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This past Saturday, the Air Force football team began its 2000 season campaign against the Division I-AA Cal State Northridge Matadors -- an appropriate nickname for a team that, when attacked by the Air Force offense, seemed to stand aside and say, "Ol!" as the Falcons ran past for score after score after score.
The starting backfield of quarterback Mike Thiessen, halfbacks Scotty McKay and Qualario Brown, and fullbacks Scott Becker and Nate Beard gained confidence by the down as they ran all over the Northridge defense. The Falcons tagged the Matadors for 698 total yards (just two yards shy of the all-time Air Force record) and tied the record for most first downs in a game with 38 in a 55-6 goring of Cal State Northridge.
But Air Force (1-0) picked up something more valuable than records against Northridge -- they got game experience. The Falcons returned only seven starters from last year's squad, but all varsity players saw action against Northridge. In all, 16 different Falcons ran the ball, while the three Air Force quarterbacks connected with eight different receivers.
"This year there are some second team slots that are going to have to come in and step up versus a team like BYU or Notre Dame and play great games if we're going to contend for the league championship," said Air Force linebacker C.J. Zanotti.
That chance to move up in the depth chart may come this week for reserve halfbacks Leotis Palmer and Bert Giovanetti, after starting halfback and 1999 team MVP McKay broke his right thumb in the third quarter against Northridge.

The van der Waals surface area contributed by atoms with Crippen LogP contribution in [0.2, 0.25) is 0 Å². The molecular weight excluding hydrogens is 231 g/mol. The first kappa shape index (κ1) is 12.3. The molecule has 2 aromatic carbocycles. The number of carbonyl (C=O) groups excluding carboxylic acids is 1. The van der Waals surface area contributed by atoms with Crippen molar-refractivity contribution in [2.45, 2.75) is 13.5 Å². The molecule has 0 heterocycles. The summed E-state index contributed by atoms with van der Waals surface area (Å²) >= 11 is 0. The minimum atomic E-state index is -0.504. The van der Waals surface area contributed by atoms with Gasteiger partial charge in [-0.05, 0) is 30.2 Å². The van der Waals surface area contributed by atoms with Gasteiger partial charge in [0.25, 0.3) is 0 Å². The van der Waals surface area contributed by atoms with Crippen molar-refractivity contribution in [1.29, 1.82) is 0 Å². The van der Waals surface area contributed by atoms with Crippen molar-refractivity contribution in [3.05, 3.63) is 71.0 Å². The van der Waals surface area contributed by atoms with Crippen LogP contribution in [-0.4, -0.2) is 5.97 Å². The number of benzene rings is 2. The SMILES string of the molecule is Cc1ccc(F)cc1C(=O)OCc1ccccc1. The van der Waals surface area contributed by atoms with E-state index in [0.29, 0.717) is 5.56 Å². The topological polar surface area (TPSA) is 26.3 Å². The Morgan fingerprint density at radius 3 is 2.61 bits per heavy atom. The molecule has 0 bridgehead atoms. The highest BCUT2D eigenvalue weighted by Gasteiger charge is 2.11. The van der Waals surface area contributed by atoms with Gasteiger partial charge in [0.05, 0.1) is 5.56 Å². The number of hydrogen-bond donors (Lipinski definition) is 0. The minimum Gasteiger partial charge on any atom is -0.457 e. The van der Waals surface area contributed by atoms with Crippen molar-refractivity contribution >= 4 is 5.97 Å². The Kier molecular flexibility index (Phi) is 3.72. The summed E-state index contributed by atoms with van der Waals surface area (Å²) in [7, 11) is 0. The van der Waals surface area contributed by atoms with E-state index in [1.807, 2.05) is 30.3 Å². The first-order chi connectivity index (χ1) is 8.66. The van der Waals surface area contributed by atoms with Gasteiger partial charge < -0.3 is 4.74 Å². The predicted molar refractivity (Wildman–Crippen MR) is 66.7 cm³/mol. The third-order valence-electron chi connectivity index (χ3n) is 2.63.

"He will have to wear a cast this week," Air Force coach Fisher DeBerry said of McKay's status. "We'll see how he responds to using the cast. He's a tough young man. I think you'd have to kill him, and almost cut off one leg, to keep him from getting on the football field."
Following what will probably go down in the books as the Falcons' easiest test of the season, they will perhaps meet their hardest foe when the Brigham Young University Cougars come to Falcon Stadium Saturday.
BYU (1-1) is coming off a dramatic, double-overtime, come-from-behind, upset win at the University of Virginia last Saturday. The Cougars started the season with tough, non-conference games on the road against No. 2 Florida State at Jacksonville (they lost 29-3) then against the Cavaliers at Charlottesville, Virginia, the following week.
The Cougars are led by quarterback Bret Engemann and his favorite target, wide receiver Margin Hooks. Running back Brian McDonald adds an extra threat on the ground. Engemann passed for 447 yards against Virginia, while McDonald ran for three touchdowns, and proved that the Cougars can grind out short yardage when needed, especially in the red zone.
A letdown after a win as spectacular as the Virginia game is possible. But don't count on it. Often it is just that kind of trial, usually on the road, that can galvanize a team for the long campaign ahead. Look for Engemann to air it out earlier, and pressure the Falcon secondary, which is largely untested.